The U.S. Department of Energys Fuel Cycle Technologies (FCT) Program is preparing to perform an evaluation of the full range of possible Nuclear Energy Systems (NES) in 2013. These include all practical combinations of fuels and transmuters (reactors and sub-critical systems) in single and multi-tier combinations of burners and breeders with no, partial, and full recycle. As part of this evaluation, Levelized Cost of Electricity at Equilibrium (LCAE) ranges for each representative system will be calculated. To facilitate the cost analyses, the 2009 Advanced Fuel Cycle Cost Basis Report is being amended to provide up-to-date cost data for each step in the fuel cycle, and a new analysis tool, NE-COST, has been developed. This paper explains the innovative Island approach used by NE-COST to streamline and simplify the economic analysis effort and provides examples of LCAE costs generated. The Island approach treats each transmuter (or target burner) and the associated fuel cycle facilities as a separate analysis module, allowing reuse of modules that appear frequently in the NES options list. For example, a number of options to be screened will include a once-through uranium oxide (UOX) fueled light water reactor (LWR). The UOX LWR may be standalone, or may be the first stage in a multi-stage system. Using the Island approach, the UOX LWR only needs to be modeled once and the module can then be reused on subsequent fuel cycles. NE-COST models the unit operations and life cycle costs associated with each step of the fuel cycle on each island. This includes three front-end options for supplying feedstock to fuel fabrication (mining/enrichment, reprocessing of used fuel from another island, and/or reprocessing of this islands used fuel), along with the transmuter and back-end storage/disposal. Results of each island are combined based on the fractional energy generated by each islands in an equilibrium system. The cost analyses use the probability distributions of key parameters and employs Monte Carlo sampling to arrive at an islands cost probability density function (PDF). When comparing two NES to determine delta cost, strongly correlated parameters can be cancelled out so that only the differences in the systems contribute to the relative cost PDFs. For example, one comparative analysis presented in the paper is a single stage LWR-UOX system versus a two-stage LWR-UOX to LWR-MOX system. In this case, the first stage of both systems is the same (but with different fractional energy generation), while the second stage of the UOX to MOX system uses the same type transmuter but the fuel type and feedstock sources are different. In this case, the cost difference between systems is driven by only the fuel cycle differences of the MOX stage.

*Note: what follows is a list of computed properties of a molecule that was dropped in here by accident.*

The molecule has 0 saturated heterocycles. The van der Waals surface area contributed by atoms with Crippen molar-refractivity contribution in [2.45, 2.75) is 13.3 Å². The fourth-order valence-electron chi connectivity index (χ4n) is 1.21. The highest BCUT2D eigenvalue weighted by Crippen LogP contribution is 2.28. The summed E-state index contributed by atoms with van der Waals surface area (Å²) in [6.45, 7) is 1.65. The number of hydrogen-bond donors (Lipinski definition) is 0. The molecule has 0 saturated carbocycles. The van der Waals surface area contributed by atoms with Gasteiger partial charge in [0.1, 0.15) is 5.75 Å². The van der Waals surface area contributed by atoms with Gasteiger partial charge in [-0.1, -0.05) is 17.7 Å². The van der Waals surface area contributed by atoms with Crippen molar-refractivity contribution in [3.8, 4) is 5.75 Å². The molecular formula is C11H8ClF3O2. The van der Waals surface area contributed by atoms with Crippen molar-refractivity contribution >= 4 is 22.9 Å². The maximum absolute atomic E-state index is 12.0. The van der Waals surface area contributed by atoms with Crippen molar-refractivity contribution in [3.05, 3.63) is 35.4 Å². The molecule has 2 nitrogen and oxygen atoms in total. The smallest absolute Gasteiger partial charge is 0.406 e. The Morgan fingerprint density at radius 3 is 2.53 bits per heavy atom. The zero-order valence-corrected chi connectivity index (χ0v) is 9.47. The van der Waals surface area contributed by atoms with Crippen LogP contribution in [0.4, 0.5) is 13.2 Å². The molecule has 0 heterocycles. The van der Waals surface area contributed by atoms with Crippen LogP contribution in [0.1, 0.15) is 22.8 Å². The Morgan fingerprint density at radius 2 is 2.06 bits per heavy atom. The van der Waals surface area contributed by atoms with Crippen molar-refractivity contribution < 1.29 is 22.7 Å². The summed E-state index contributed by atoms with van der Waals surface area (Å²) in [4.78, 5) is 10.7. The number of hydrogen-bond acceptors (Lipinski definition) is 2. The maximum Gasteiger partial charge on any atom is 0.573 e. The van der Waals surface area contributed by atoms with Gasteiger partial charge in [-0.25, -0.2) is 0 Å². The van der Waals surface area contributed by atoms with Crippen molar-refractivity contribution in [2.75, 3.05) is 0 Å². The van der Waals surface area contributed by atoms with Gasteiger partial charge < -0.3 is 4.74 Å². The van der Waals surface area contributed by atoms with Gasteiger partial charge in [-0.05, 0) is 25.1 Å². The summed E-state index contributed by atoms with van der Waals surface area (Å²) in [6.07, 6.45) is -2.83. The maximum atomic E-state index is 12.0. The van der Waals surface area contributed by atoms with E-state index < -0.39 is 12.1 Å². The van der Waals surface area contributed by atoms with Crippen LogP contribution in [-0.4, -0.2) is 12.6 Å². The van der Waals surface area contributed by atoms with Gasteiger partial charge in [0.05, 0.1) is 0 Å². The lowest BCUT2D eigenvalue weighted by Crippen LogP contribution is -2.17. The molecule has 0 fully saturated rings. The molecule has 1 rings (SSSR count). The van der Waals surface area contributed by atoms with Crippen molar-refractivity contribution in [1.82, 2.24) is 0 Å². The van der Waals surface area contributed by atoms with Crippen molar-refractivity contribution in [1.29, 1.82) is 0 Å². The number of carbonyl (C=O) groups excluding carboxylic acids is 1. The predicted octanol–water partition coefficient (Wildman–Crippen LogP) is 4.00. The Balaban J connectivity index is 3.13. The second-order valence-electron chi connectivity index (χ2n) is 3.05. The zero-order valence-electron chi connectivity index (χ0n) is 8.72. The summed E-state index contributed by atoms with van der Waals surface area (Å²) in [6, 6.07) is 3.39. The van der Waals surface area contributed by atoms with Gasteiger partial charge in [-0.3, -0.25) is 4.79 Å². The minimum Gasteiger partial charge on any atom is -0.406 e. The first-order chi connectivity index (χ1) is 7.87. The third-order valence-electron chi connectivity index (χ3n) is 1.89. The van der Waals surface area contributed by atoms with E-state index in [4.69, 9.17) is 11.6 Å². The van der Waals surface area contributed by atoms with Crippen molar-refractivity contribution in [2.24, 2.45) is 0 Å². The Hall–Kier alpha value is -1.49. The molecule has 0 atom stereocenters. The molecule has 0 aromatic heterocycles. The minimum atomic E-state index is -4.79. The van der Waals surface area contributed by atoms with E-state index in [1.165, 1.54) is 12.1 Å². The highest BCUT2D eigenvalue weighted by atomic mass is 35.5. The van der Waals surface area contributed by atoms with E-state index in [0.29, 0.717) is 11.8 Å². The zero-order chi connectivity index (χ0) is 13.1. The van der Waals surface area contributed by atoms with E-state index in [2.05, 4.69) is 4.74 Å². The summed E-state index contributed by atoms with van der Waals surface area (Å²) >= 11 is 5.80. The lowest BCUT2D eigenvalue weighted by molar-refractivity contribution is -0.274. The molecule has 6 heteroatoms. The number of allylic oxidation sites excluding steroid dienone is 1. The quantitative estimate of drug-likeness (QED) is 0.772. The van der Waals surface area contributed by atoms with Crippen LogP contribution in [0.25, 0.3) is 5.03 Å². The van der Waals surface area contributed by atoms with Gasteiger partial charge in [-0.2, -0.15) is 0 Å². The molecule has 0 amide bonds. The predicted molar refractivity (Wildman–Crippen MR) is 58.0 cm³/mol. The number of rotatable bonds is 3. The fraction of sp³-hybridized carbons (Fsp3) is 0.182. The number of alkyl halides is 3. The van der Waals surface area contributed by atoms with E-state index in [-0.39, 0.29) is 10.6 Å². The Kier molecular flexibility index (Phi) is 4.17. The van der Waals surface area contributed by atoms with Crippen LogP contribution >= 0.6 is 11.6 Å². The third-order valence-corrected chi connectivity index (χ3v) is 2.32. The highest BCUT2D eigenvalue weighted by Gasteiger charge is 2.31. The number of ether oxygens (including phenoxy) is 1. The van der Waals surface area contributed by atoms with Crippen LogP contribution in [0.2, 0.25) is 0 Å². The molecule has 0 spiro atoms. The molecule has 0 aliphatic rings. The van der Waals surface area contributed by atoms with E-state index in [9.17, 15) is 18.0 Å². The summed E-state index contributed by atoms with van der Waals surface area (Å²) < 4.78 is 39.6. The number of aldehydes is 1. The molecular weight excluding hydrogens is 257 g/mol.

14. Small Modular Nuclear Reactors: Parametric Modeling of Integrated...